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For much of the recent past, oil prices have been driven primarily by supply side issues, including the ongoing tug of war between cost-saving technological advances in shale production versus concerns about supply disruptions in the more fragile oil producers (such as Iraq and Libya).
In the past 10 days, however, this has given way to the influence of a hitherto unexpected, if not previously improbable political development in Saudi Arabia: the arrest of more than 200 princes, businessmen and former high-ranking officials on allegations of widespread corruption.
Where oil prices go from is suddenly a function of an inherently difficult call about politics in the kingdom, one of the world’s largest producers and by far the most influential member of Opec. While the coming on stream of higher shale output will again be an important influence, the impact this time round is likely to pale in comparison to a new political uncertainty which, when put in a highly differentiated manner, boils down to whether recent Saudi Arabian political developments will turn out to be beneficial enablers of the larger reform drive outlined in the government’s 2030 Vision programme for economic diversification or a prelude to a higher risk of domestic political turmoil and greater regional instability.
While demand factors did have occasional influences, the main drivers of oil prices in the past few years have come from the supply side. The dramatic coming on stream of shale production did more than fundamentally change the traditional demand-supply dynamics.
It also altered the behaviour of Opec under the leadership of Saudi Arabia: first, forcing the cartel to abandon its longstanding role of “swing producer” in the hope that the resulting sharp fall in prices would substantially reduce shale output and curtail new investment into the sector; and then, when the reality of low prices proved too painful, encouraging Opec members to restore production limits under a more refined agreement that succeeded in raising and subsequently stabilising oil prices.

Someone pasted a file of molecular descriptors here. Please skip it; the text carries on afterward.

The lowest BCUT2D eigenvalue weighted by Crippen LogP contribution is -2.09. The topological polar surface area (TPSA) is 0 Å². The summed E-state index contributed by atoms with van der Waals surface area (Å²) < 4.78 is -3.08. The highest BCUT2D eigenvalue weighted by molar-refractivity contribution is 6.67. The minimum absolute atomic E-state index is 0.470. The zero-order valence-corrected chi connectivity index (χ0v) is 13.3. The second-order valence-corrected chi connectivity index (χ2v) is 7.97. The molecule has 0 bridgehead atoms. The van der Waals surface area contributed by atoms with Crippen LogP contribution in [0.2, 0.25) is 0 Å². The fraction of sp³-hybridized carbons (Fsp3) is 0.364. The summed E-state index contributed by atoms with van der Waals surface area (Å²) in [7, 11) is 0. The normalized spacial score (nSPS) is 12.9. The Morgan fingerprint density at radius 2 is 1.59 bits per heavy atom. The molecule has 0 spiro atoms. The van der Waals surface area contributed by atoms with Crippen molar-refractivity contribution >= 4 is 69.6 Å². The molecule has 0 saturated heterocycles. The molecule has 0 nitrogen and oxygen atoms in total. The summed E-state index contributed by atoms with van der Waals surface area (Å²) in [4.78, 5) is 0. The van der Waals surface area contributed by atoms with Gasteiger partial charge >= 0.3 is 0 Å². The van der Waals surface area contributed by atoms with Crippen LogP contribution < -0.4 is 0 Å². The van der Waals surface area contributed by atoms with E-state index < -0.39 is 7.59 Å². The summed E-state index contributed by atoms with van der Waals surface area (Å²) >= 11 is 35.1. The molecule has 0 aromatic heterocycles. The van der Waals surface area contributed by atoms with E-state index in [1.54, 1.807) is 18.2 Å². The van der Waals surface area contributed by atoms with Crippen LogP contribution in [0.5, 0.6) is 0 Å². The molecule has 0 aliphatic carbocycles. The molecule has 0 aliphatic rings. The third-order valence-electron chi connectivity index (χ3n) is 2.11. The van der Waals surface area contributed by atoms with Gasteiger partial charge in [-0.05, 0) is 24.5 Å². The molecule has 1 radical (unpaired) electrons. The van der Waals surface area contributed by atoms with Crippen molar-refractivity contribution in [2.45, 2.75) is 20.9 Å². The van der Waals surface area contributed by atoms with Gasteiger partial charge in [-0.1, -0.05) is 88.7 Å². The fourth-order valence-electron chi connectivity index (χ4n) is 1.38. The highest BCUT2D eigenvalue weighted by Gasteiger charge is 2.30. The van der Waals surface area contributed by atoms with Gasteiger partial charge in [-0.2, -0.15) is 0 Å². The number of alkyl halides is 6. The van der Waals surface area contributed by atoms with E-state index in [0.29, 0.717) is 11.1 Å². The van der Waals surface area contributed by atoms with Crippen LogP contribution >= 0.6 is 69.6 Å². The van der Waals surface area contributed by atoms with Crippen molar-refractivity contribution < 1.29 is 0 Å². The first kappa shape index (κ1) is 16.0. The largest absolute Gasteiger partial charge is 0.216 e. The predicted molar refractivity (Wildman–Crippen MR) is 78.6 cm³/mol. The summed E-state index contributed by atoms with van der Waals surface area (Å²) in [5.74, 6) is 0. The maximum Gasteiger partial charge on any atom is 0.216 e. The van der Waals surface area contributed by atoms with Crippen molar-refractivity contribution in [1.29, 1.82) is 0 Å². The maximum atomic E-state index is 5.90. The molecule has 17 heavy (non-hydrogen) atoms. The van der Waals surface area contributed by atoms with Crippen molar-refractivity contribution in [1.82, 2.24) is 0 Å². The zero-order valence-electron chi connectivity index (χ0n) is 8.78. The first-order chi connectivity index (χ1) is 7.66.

Then, oil markets opened for trading on November 6 to a different storyline dominated by Saudi Arabia. Prices surged in response to indications of a weekend political crackdown in Saudi Arabia. Brent rose above $64 a barrel and ended the week near a two-year high, notwithstanding general market pressures as some traders questioned the sustainability of the recent surge in financial asset prices, particularly for high-yield bonds and certain stocks.
What happens in Saudi Arabia matters a lot for the oil market and not only because of its considerable production, reserves and dominant Opec role. It also matters for the global economy more broadly.
The kingdom is also an important player in regional politics and security, a large donor and a substantial holder of foreign assets. Recently, it has expanded its presence in global capital markets through the stepped-up issuance of bonds and preparations for the partial flotation of Saudi Aramco, expected by many to be the largest IPO in history.
Because of all this, recent Saudi Arabian developments have introduced a new uncertainty premium in the oil market. How quickly its influence on prices dissipates is a function of a lot more than the counterforce that will come from the inevitable increase in alternative production encouraged by the higher prices.
Should the recent crackdown prove an effective part of governance, accountability and transparency efforts to open the way for the faster and smoother implementation of economic reforms, it is just a matter of time before oil prices head lower gradually in the context of the longer-term economic restructuring of the kingdom, including lower dependency on oil.
Prospects would be different, however, should the crackdown turn out to be a leading indicator of political and geopolitical uncertainty, be it an internal power struggle and/or greater regional instability.
There simply is not enough information yet to make a confident call between two such contrasting possibilities. What is clear, however, is that the oil market and energy prices have entered a new period of political uncertainty despite the near-certainty of higher shale production.
Mohamed El-Erian is chief economic adviser to Allianz and author of the book ‘The Only Game in Town’